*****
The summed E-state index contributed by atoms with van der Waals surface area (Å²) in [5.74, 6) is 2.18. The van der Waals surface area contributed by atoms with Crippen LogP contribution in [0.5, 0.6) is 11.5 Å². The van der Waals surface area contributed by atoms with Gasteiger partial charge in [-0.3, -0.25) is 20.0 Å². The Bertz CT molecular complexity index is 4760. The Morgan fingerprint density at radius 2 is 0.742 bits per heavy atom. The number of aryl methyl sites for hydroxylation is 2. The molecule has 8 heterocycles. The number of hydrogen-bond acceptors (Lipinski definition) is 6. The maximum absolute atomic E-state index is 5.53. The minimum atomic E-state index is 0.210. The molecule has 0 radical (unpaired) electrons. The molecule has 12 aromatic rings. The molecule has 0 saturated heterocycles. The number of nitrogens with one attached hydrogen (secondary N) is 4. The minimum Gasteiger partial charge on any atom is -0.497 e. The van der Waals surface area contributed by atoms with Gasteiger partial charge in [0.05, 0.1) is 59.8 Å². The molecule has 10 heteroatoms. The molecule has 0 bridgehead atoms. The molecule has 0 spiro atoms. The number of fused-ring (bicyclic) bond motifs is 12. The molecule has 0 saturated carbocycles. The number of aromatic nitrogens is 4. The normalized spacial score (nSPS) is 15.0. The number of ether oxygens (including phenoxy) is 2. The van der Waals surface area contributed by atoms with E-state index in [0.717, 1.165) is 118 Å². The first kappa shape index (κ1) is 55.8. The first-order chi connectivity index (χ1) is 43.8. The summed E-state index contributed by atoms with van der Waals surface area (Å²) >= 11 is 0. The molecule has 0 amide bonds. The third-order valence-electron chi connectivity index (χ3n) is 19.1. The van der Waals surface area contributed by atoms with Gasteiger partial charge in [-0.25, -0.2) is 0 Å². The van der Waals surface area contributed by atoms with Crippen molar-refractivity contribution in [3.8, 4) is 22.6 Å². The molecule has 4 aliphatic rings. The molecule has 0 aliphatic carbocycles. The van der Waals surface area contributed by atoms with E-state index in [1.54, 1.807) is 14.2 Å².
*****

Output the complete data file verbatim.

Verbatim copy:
The summed E-state index contributed by atoms with van der Waals surface area (Å²) in [5.74, 6) is 2.18. The van der Waals surface area contributed by atoms with Crippen LogP contribution in [0.5, 0.6) is 11.5 Å². The van der Waals surface area contributed by atoms with Gasteiger partial charge in [-0.3, -0.25) is 20.0 Å². The Bertz CT molecular complexity index is 4760. The Morgan fingerprint density at radius 2 is 0.742 bits per heavy atom. The number of aryl methyl sites for hydroxylation is 2. The molecule has 8 heterocycles. The number of hydrogen-bond acceptors (Lipinski definition) is 6. The maximum absolute atomic E-state index is 5.53. The minimum atomic E-state index is 0.210. The molecule has 0 radical (unpaired) electrons. The molecule has 12 aromatic rings. The molecule has 0 saturated heterocycles. The number of nitrogens with one attached hydrogen (secondary N) is 4. The minimum Gasteiger partial charge on any atom is -0.497 e. The van der Waals surface area contributed by atoms with Gasteiger partial charge in [0.05, 0.1) is 59.8 Å². The molecule has 10 heteroatoms. The molecule has 0 bridgehead atoms. The molecule has 0 spiro atoms. The number of fused-ring (bicyclic) bond motifs is 12. The molecule has 0 saturated carbocycles. The number of aromatic nitrogens is 4. The normalized spacial score (nSPS) is 15.0. The number of ether oxygens (including phenoxy) is 2. The van der Waals surface area contributed by atoms with E-state index in [0.717, 1.165) is 118 Å². The first kappa shape index (κ1) is 55.8. The first-order chi connectivity index (χ1) is 43.8. The summed E-state index contributed by atoms with van der Waals surface area (Å²) >= 11 is 0. The molecule has 0 amide bonds. The third-order valence-electron chi connectivity index (χ3n) is 19.1. The van der Waals surface area contributed by atoms with Gasteiger partial charge in [-0.25, -0.2) is 0 Å². The van der Waals surface area contributed by atoms with Crippen molar-refractivity contribution in [3.8, 4) is 22.6 Å². The molecule has 4 aliphatic rings. The molecule has 0 aliphatic carbocycles. The van der Waals surface area contributed by atoms with E-state index in [1.54, 1.807) is 14.2 Å².